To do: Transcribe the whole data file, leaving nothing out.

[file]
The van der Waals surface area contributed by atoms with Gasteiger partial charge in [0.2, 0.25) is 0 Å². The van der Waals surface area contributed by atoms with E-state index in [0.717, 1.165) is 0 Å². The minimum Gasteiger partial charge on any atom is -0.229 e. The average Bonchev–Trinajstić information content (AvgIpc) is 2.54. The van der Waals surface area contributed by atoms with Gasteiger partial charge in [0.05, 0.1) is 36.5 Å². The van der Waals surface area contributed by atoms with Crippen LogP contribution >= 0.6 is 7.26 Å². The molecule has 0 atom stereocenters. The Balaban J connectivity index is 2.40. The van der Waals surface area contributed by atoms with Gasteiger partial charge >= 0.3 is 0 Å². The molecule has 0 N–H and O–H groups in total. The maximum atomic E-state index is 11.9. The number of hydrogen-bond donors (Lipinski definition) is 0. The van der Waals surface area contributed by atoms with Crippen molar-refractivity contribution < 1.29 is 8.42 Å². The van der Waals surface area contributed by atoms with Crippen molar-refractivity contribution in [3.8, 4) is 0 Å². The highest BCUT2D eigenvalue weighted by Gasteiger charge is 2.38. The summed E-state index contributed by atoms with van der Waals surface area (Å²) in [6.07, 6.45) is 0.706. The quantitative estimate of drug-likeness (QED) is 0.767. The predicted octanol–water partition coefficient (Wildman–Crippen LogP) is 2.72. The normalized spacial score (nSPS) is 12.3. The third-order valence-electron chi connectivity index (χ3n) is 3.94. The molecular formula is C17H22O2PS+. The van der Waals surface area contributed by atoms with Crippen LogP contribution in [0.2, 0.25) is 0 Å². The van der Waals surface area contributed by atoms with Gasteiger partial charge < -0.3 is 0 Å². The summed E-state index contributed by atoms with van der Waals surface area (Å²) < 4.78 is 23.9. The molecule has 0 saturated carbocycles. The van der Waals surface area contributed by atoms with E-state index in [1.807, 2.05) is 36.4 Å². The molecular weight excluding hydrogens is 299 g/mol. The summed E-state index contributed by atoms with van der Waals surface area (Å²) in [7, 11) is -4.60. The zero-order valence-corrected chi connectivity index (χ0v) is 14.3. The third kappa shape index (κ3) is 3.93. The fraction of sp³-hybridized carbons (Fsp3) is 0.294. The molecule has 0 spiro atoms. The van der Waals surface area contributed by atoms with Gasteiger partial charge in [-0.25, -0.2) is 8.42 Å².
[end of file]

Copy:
The van der Waals surface area contributed by atoms with Gasteiger partial charge in [0.2, 0.25) is 0 Å². The van der Waals surface area contributed by atoms with E-state index in [0.717, 1.165) is 0 Å². The minimum Gasteiger partial charge on any atom is -0.229 e. The average Bonchev–Trinajstić information content (AvgIpc) is 2.54. The van der Waals surface area contributed by atoms with Gasteiger partial charge in [0.05, 0.1) is 36.5 Å². The van der Waals surface area contributed by atoms with Crippen LogP contribution >= 0.6 is 7.26 Å². The molecule has 0 atom stereocenters. The Balaban J connectivity index is 2.40. The van der Waals surface area contributed by atoms with Gasteiger partial charge >= 0.3 is 0 Å². The molecule has 0 N–H and O–H groups in total. The maximum atomic E-state index is 11.9. The number of hydrogen-bond donors (Lipinski definition) is 0. The van der Waals surface area contributed by atoms with Crippen molar-refractivity contribution < 1.29 is 8.42 Å². The van der Waals surface area contributed by atoms with Crippen molar-refractivity contribution in [3.8, 4) is 0 Å². The highest BCUT2D eigenvalue weighted by Gasteiger charge is 2.38. The summed E-state index contributed by atoms with van der Waals surface area (Å²) in [6.07, 6.45) is 0.706. The quantitative estimate of drug-likeness (QED) is 0.767. The predicted octanol–water partition coefficient (Wildman–Crippen LogP) is 2.72. The normalized spacial score (nSPS) is 12.3. The third-order valence-electron chi connectivity index (χ3n) is 3.94. The molecular formula is C17H22O2PS+. The van der Waals surface area contributed by atoms with Crippen LogP contribution in [0.2, 0.25) is 0 Å². The van der Waals surface area contributed by atoms with Gasteiger partial charge < -0.3 is 0 Å². The summed E-state index contributed by atoms with van der Waals surface area (Å²) < 4.78 is 23.9. The molecule has 0 saturated carbocycles. The van der Waals surface area contributed by atoms with E-state index in [1.807, 2.05) is 36.4 Å². The molecular weight excluding hydrogens is 299 g/mol. The summed E-state index contributed by atoms with van der Waals surface area (Å²) in [7, 11) is -4.60. The zero-order valence-corrected chi connectivity index (χ0v) is 14.3. The third kappa shape index (κ3) is 3.93. The fraction of sp³-hybridized carbons (Fsp3) is 0.294. The molecule has 0 spiro atoms. The van der Waals surface area contributed by atoms with Gasteiger partial charge in [-0.25, -0.2) is 8.42 Å².